Or Again:

Non satis est puris versum perscribere verbis.
It is not enough to lay out refined words in verse. (Satira, bk 1 Satire IV, line 54)

Here he means that some poets think they’re clever by literary devices, but there is no content being applied to them, similar to a history book name dropping all sorts of books but failing to provide a unified narrative to make the history intelligible. And so on and so forth. I could talk much more about classical literature, but this will do for now.

More recent satires can be seen in the 19th century with the British magazine Punch. While putting down a revolt in India, General Sir Charles Napier took the province of Sind, and he sent a dispatch back: “I have Sind.” Punch displayed the headline in Laitn: Peccavi. Today that would fall on deaf ears, but in an age where all the readers of Punch could be counted on to have classical educations, they would know that meant “I have sinned”, and thus the pun.

Or in another mode, Chesterton declared: “Politicians and diapers should be changed often, and for the same reason.”

Or more recently, after the Pope used a “burger king” as his sacristy in Bolivia, the Onion ran a satirical photoshop of Pope Francis flipping burgers on the balcony of St. Peter’s. This is amusing and useful satire, it draws attention to Francis condemning international capitalism, while using a creation of that for his mega liturgy in Bolivia. Now, in fairness to Francis, that might have been the only facility suitable for this purpose, who knows. The point remains.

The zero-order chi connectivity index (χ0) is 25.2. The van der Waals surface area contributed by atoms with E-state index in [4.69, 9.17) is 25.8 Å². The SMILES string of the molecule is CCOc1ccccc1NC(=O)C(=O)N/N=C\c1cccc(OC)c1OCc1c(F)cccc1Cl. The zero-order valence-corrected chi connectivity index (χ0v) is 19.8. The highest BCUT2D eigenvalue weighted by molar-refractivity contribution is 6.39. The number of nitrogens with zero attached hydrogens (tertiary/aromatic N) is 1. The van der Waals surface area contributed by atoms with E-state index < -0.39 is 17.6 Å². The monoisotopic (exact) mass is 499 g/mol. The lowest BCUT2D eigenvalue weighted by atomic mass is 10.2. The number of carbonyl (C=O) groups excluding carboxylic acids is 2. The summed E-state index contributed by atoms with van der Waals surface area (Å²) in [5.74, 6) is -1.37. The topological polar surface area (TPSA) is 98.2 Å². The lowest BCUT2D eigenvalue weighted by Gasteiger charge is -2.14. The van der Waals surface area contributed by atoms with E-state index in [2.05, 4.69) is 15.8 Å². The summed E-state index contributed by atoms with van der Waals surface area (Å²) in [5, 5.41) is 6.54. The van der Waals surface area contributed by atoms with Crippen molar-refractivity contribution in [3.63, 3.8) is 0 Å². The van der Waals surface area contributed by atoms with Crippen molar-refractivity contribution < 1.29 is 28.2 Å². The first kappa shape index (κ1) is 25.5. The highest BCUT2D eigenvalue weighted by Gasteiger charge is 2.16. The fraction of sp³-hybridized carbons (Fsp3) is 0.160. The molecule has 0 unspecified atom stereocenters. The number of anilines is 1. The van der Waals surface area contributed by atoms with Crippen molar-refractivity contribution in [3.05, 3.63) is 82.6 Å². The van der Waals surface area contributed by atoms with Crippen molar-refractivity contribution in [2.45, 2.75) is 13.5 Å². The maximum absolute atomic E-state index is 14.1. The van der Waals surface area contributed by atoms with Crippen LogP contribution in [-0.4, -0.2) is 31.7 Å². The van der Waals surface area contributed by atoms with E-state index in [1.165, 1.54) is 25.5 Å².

All these are examples of satire to bring attention to cultural or political events. They make good satire, within the contexts they were written in. Part of today’s problem is that the culture is just so weird, it is almost impossible to satire. I wonder if Wodehouse or Waugh would be able to satire today’s culture? Perhaps not. The overarching point is that the proliferation of this fake news is not truly satirical, and frankly dangerous, because we are approaching a point where we can’t really know anything. When you read about a place called Russia, to which you have never been, you are taking it on natural faith that it is there, because people tell you or show you satellite photos or pictures purportedly from there. What if someone was to tell you that there is no such place, that it is a hoax produced in a studio with photo and video and the whole history is manufactured? If you have never been there, normally such while possible would not be plausible, for so many books could not be written, or a whole language created, so many people certain about a country that does not exist. Potentially, the endless proliferation of fake news makes such scenario somewhat plausible.

Review: The Rending of Christendom from Cruachan Hill Press

Presbyterians reject the book of Common Prayer in the Kirk, 1636

Presbyterians reject the book of Common Prayer in the Kirk, 1636

What is History? This is actually a more difficult and debated question than it would first seem. To the average mind, particularly having gone through public education, history is what the textbook said and what the teacher tested me on. Boring dates and battles memorized by rote or movies we watched while the teacher was busy. The more banal rendering would be these guys did this to those guys.